Wind Mitigation discounts are applied towards the windstorm portion of your overall insurance premium. Depending on where you are located in Florida, the windstorm portion is between 15% and 70% of the total premium. The premium determination is very complex and actual dollar discounts are not calculated here. For exact quotes, you must contact your insurance agent or the individual insurance company in question. The three primary aspects regarding wind mitigation discount rates include:
The number of wind resistive construction features present on your condo or home - The more wind resistive features you have, the higher the total discount will be for your property. The discounts may reduce your premiums by up to 45% or more of the wind portion of the insurance premium.
The location of your condo or home - Discounted wind insurance rates are adjusted according to where your property is located within the state. If your wind insurance rates are high, then the percentage discounts will be greater for a condo or house in a high rate area versus the same condo or house in a lower rate area.
The value of your condo or home - High value condos or homes have higher premiums. Therefore, the value of the discounts will increase with the value of the condo or home.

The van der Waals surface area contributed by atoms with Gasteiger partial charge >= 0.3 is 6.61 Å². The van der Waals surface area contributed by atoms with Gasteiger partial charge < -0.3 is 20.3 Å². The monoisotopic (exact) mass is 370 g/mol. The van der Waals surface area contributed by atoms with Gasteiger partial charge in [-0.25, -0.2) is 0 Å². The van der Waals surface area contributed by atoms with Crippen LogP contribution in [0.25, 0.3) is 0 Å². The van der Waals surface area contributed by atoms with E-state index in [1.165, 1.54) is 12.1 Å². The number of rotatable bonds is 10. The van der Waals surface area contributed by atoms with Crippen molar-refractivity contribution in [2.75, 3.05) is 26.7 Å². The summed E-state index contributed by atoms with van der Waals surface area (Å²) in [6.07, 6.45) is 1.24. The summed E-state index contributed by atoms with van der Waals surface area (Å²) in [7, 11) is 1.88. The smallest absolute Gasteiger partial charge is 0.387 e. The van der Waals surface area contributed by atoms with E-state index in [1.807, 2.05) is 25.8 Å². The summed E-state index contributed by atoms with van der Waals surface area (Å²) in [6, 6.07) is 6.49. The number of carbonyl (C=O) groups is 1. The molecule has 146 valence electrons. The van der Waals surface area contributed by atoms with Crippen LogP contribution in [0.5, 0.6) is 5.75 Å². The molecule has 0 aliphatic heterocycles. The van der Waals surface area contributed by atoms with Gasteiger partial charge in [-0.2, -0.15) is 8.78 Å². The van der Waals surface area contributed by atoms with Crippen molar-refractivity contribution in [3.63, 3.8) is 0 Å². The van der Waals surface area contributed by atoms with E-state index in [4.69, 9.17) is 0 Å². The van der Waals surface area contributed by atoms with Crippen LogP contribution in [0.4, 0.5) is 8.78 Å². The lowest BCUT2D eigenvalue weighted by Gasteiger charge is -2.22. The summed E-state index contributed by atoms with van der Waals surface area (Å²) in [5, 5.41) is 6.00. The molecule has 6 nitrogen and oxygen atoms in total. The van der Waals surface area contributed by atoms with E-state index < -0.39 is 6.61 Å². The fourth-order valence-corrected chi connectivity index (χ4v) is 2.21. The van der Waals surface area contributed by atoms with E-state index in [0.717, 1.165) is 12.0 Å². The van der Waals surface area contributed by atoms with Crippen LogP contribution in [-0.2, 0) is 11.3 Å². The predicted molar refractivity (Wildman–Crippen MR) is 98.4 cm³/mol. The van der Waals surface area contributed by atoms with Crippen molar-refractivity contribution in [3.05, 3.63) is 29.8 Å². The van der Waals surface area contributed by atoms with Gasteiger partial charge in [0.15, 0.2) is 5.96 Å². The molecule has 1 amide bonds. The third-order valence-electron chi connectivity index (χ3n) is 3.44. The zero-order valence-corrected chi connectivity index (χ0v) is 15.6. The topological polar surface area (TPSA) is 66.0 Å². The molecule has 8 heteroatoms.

Wind mitigation discounts are warranted because stronger, more wind-resistive houses have lower windstorm losses. Lower windstorm losses equal reduced costs to insurance companies that are then passed on to the consumer. Many homeowners have taken advantage of the insurance discount incentive and strengthened their existing condo or home using the strongest options in the Florida Building Code. The discounted insurance rates in Florida apply to both existing construction (condos and homes built prior to 2002) and new construction built to the new statewide Florida Building Code (FBC).
What can lower your Insurance premiums?
Shingles or other roof coverings, such as our roof shield system that meet the Florida Building Code requirements
Roof decking that has been installed with larger nails or screws with closer spacing
Hurricane clips and/or straps that secure the roof structure to the supporting walls
Full or partial protection of windows and glass doors with impact resistant glazing or other protection methods.
Secondary water resistance barrier that prevents the roof from leaking if the shingles are blown off in a windstorm
Newer homes and condominiums built since the new code requiring these features have been enacted.